Boyce Ditto Public Library - 1,381 Matching Results

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Roundtree Sanitarium

Description: "The Roundtree Sanitarium, located at the corner of SE Fifth Avenue and SE Third Street, was later owned by Dr. Hugh Milling and operated as the Milling Sanitarium. Part of this house is still standing." (Text taken from page 129 of A. F. Weaver's :"TIME WAS In Mineral Wells...") The eclectic architecture (The main building Prairie, the porches Neoclassical) is very interesting.
Date: unknown

Mineral Wells is 100% for "Ike" Sablosky

Description: Two boys,wearing flat paper caps,are shown here holding a sign that proclaims that Mineral Wells is "100% for 'Ike' Sablosky." The occasion is presumably a sports event--as suggested by the background. Details concerning Sablosky may be found in other pictures in this collection--under his name.
Date: unknown

Howard-&-White Dry-Goods Department

Description: This picture shows a float for the Elmhurst Park Fair--around 1910. From the left are: Mr. Collier; A.L. Howard; Newt Wilson; Fred White (the owner); Pet Dotson; three Howard sisters: Helen, Floe & Eppie; Lizzie Lyles; Charlie Enzy; Joe Fleming, sitting); Mr. Phillips; Mae Howard; Mr. DeBusk; Lummie Glen; Bailey Enzy; Blake Turner; Leslie DeBusk. This picture adorns page 124 of A.F. Weaver's "Time Was in Mineral Wells."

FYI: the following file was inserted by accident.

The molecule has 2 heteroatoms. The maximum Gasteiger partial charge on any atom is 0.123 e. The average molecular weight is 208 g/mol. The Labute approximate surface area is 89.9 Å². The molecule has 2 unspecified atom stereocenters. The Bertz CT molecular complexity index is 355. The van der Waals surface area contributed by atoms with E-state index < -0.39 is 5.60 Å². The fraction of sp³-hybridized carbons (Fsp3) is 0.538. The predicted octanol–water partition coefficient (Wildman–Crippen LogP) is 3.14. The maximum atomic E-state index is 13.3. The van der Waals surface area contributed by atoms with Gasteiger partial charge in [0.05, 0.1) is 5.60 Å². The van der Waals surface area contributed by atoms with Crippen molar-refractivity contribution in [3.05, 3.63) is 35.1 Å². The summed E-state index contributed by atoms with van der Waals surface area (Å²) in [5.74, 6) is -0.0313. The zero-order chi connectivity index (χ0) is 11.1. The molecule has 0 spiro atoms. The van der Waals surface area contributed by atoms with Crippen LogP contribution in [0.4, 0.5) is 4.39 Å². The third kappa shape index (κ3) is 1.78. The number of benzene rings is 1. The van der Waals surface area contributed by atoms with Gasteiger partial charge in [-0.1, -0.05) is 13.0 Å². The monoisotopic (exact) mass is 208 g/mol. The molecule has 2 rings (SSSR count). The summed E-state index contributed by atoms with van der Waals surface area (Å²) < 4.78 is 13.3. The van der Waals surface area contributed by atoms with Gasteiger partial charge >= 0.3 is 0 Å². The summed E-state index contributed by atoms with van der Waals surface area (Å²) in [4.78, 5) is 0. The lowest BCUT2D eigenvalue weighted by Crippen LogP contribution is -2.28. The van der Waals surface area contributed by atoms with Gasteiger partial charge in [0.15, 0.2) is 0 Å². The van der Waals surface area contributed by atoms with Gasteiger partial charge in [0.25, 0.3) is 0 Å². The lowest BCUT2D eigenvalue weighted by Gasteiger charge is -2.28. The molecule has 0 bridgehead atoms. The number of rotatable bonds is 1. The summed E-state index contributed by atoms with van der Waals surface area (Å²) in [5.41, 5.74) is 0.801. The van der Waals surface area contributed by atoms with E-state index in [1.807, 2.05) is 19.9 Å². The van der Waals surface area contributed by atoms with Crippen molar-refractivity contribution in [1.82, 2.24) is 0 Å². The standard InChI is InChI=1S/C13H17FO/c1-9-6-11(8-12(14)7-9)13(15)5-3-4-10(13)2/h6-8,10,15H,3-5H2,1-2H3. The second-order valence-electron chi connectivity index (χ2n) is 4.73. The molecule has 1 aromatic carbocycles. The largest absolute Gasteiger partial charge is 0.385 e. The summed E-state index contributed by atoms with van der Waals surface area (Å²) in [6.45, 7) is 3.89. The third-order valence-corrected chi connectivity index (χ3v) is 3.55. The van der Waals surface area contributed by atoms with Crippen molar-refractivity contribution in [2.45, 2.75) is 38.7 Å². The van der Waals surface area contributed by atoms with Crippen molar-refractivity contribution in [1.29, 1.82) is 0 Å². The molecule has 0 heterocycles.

Date: unknown

[The Presbyterian Church: First Building]

Description: The first Presbyterian Church building at NW 4th Avenue and Second Street is shown here, with a gentleman in early 20th-century clothes standing in front of it. The great fire of 1908 destroyed it. The building was replaced (at the same site) with another, stone church, which was itself demolished and replaced by a third structure that remains to this day [2011] at the same address. Pictures of both buildings occur in A.F. Weaver's book on page 143. Detailed pictures of the second building may be found in this collection.
Date: unknown

Hubbard Street: About 1925

Description: A picture of Hubbard Street, looking northwards to Oak Street is illustrated here. In the distance, the Crazy Hotel is being built. The photograph dates after 1925. It appears on page 135 of A.F. Weaver's "TIME WAS in Mineral Wells..."
Date: unknown

Inside a Howard Department Store

Description: This picture shows the interior of an A.L. Howard business that was located where the Baker Hotel stands today [2012]. Howard himself is shown standing behind the umbrella case. Please observe the clerk in the background. He is wearing a jacket. The lady in the mid-foreground is equivalently dressed. Please observe also the apparent dimness of the interior. The photograph apparently dates from the first quarter of the twentieth century.
Date: unknown

The Oaks